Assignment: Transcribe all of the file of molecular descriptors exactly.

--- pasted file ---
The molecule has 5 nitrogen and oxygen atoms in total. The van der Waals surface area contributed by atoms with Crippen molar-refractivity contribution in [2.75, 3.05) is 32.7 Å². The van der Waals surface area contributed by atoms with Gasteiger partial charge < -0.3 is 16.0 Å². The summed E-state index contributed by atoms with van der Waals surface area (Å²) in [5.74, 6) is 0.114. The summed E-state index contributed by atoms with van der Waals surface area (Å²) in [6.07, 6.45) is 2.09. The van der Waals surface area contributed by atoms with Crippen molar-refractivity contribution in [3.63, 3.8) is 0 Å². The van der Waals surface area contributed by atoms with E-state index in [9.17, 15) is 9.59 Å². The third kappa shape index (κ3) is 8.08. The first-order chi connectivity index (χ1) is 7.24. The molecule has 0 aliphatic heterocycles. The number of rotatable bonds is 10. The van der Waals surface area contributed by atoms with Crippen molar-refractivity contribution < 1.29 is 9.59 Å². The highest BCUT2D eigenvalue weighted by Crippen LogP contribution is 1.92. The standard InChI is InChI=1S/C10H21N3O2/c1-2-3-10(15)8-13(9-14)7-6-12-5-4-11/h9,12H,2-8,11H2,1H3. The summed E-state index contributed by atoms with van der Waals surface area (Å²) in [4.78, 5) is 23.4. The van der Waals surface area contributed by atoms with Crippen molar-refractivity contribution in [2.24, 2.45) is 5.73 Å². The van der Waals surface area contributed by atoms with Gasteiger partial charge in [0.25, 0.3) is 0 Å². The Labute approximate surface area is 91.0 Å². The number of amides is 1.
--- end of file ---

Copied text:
The molecule has 5 nitrogen and oxygen atoms in total. The van der Waals surface area contributed by atoms with Crippen molar-refractivity contribution in [2.75, 3.05) is 32.7 Å². The van der Waals surface area contributed by atoms with Gasteiger partial charge < -0.3 is 16.0 Å². The summed E-state index contributed by atoms with van der Waals surface area (Å²) in [5.74, 6) is 0.114. The summed E-state index contributed by atoms with van der Waals surface area (Å²) in [6.07, 6.45) is 2.09. The van der Waals surface area contributed by atoms with Crippen molar-refractivity contribution in [3.63, 3.8) is 0 Å². The van der Waals surface area contributed by atoms with E-state index in [9.17, 15) is 9.59 Å². The third kappa shape index (κ3) is 8.08. The first-order chi connectivity index (χ1) is 7.24. The molecule has 0 aliphatic heterocycles. The number of rotatable bonds is 10. The van der Waals surface area contributed by atoms with Crippen molar-refractivity contribution < 1.29 is 9.59 Å². The highest BCUT2D eigenvalue weighted by Crippen LogP contribution is 1.92. The standard InChI is InChI=1S/C10H21N3O2/c1-2-3-10(15)8-13(9-14)7-6-12-5-4-11/h9,12H,2-8,11H2,1H3. The summed E-state index contributed by atoms with van der Waals surface area (Å²) in [4.78, 5) is 23.4. The van der Waals surface area contributed by atoms with Crippen molar-refractivity contribution in [2.24, 2.45) is 5.73 Å². The van der Waals surface area contributed by atoms with Gasteiger partial charge in [0.25, 0.3) is 0 Å². The Labute approximate surface area is 91.0 Å². The number of amides is 1.